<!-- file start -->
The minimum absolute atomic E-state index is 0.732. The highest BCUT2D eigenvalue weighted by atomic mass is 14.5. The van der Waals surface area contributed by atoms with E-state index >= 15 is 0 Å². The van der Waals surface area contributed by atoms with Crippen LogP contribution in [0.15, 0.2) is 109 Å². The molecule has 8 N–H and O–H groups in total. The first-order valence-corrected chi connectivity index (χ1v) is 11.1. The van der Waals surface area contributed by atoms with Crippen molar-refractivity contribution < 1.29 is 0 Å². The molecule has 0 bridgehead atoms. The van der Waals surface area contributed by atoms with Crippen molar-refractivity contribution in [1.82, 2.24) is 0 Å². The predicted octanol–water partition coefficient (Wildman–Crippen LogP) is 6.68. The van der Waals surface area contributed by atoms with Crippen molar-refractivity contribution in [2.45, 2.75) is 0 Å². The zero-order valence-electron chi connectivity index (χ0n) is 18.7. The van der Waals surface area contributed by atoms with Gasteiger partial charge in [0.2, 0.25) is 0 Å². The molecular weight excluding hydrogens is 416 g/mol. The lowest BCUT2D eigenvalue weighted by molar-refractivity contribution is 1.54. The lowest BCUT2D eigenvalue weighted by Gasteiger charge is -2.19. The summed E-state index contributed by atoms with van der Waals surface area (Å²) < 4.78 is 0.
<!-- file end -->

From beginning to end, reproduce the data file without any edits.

The minimum absolute atomic E-state index is 0.732. The highest BCUT2D eigenvalue weighted by atomic mass is 14.5. The van der Waals surface area contributed by atoms with E-state index >= 15 is 0 Å². The van der Waals surface area contributed by atoms with Crippen LogP contribution in [0.15, 0.2) is 109 Å². The molecule has 8 N–H and O–H groups in total. The first-order valence-corrected chi connectivity index (χ1v) is 11.1. The van der Waals surface area contributed by atoms with Crippen molar-refractivity contribution < 1.29 is 0 Å². The molecule has 0 bridgehead atoms. The van der Waals surface area contributed by atoms with Crippen molar-refractivity contribution in [1.82, 2.24) is 0 Å². The predicted octanol–water partition coefficient (Wildman–Crippen LogP) is 6.68. The van der Waals surface area contributed by atoms with Crippen molar-refractivity contribution in [2.45, 2.75) is 0 Å². The zero-order valence-electron chi connectivity index (χ0n) is 18.7. The van der Waals surface area contributed by atoms with Gasteiger partial charge in [0.2, 0.25) is 0 Å². The molecular weight excluding hydrogens is 416 g/mol. The lowest BCUT2D eigenvalue weighted by molar-refractivity contribution is 1.54. The lowest BCUT2D eigenvalue weighted by Gasteiger charge is -2.19. The summed E-state index contributed by atoms with van der Waals surface area (Å²) < 4.78 is 0.